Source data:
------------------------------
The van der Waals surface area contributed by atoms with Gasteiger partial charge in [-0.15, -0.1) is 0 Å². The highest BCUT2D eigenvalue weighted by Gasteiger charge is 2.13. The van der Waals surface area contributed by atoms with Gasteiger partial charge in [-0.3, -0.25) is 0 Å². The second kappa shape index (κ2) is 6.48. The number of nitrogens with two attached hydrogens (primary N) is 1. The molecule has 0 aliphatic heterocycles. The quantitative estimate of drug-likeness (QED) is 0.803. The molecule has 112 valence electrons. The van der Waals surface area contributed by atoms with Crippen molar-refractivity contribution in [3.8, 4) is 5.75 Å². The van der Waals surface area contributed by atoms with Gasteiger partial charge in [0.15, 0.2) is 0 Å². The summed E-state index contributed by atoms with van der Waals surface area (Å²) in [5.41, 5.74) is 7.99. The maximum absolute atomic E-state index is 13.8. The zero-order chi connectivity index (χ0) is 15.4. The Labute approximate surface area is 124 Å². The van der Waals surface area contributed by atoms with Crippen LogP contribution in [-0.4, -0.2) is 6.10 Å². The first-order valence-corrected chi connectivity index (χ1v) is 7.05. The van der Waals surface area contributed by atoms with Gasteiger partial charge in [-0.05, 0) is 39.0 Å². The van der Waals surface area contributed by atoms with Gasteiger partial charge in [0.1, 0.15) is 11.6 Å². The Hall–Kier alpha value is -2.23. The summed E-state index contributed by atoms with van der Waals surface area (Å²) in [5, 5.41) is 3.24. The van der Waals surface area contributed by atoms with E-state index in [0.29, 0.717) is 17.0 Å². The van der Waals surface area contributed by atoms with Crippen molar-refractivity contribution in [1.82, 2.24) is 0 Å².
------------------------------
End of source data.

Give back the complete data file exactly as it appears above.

The van der Waals surface area contributed by atoms with Gasteiger partial charge in [-0.15, -0.1) is 0 Å². The highest BCUT2D eigenvalue weighted by Gasteiger charge is 2.13. The van der Waals surface area contributed by atoms with Gasteiger partial charge in [-0.3, -0.25) is 0 Å². The second kappa shape index (κ2) is 6.48. The number of nitrogens with two attached hydrogens (primary N) is 1. The molecule has 0 aliphatic heterocycles. The quantitative estimate of drug-likeness (QED) is 0.803. The molecule has 112 valence electrons. The van der Waals surface area contributed by atoms with Crippen molar-refractivity contribution in [3.8, 4) is 5.75 Å². The van der Waals surface area contributed by atoms with Gasteiger partial charge in [0.15, 0.2) is 0 Å². The summed E-state index contributed by atoms with van der Waals surface area (Å²) in [5.41, 5.74) is 7.99. The maximum absolute atomic E-state index is 13.8. The zero-order chi connectivity index (χ0) is 15.4. The Labute approximate surface area is 124 Å². The van der Waals surface area contributed by atoms with Crippen LogP contribution in [-0.4, -0.2) is 6.10 Å². The first-order valence-corrected chi connectivity index (χ1v) is 7.05. The van der Waals surface area contributed by atoms with Gasteiger partial charge in [-0.05, 0) is 39.0 Å². The van der Waals surface area contributed by atoms with Gasteiger partial charge in [0.1, 0.15) is 11.6 Å². The Hall–Kier alpha value is -2.23. The summed E-state index contributed by atoms with van der Waals surface area (Å²) in [5, 5.41) is 3.24. The van der Waals surface area contributed by atoms with E-state index in [0.29, 0.717) is 17.0 Å². The van der Waals surface area contributed by atoms with Crippen molar-refractivity contribution in [1.82, 2.24) is 0 Å².